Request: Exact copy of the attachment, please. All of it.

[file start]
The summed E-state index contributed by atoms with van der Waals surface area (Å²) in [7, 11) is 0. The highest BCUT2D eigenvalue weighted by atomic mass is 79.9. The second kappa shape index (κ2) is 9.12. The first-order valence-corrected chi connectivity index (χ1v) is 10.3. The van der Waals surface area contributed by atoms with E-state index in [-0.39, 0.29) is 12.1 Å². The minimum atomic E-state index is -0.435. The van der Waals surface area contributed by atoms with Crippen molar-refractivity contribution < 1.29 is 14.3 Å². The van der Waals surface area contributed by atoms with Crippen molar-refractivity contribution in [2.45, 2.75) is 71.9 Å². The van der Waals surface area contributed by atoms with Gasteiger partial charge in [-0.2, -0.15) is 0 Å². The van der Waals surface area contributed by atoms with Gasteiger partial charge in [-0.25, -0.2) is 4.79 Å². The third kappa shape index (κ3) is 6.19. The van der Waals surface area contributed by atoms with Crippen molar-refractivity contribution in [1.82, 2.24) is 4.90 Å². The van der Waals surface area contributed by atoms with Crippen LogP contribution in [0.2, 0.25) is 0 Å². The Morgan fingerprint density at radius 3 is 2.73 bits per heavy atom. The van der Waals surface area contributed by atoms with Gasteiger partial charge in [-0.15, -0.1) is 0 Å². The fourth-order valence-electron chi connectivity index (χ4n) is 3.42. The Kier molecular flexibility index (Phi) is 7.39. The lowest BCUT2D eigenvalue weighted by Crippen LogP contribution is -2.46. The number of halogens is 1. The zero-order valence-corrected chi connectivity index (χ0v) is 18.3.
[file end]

The summed E-state index contributed by atoms with van der Waals surface area (Å²) in [7, 11) is 0. The highest BCUT2D eigenvalue weighted by atomic mass is 79.9. The second kappa shape index (κ2) is 9.12. The first-order valence-corrected chi connectivity index (χ1v) is 10.3. The van der Waals surface area contributed by atoms with E-state index in [-0.39, 0.29) is 12.1 Å². The minimum atomic E-state index is -0.435. The van der Waals surface area contributed by atoms with Crippen molar-refractivity contribution < 1.29 is 14.3 Å². The van der Waals surface area contributed by atoms with Crippen molar-refractivity contribution in [2.45, 2.75) is 71.9 Å². The van der Waals surface area contributed by atoms with Gasteiger partial charge in [-0.2, -0.15) is 0 Å². The van der Waals surface area contributed by atoms with Gasteiger partial charge in [-0.25, -0.2) is 4.79 Å². The third kappa shape index (κ3) is 6.19. The van der Waals surface area contributed by atoms with Crippen molar-refractivity contribution in [1.82, 2.24) is 4.90 Å². The van der Waals surface area contributed by atoms with Crippen LogP contribution in [0.2, 0.25) is 0 Å². The Morgan fingerprint density at radius 3 is 2.73 bits per heavy atom. The van der Waals surface area contributed by atoms with Gasteiger partial charge in [-0.15, -0.1) is 0 Å². The fourth-order valence-electron chi connectivity index (χ4n) is 3.42. The Kier molecular flexibility index (Phi) is 7.39. The lowest BCUT2D eigenvalue weighted by Crippen LogP contribution is -2.46. The number of halogens is 1. The zero-order valence-corrected chi connectivity index (χ0v) is 18.3.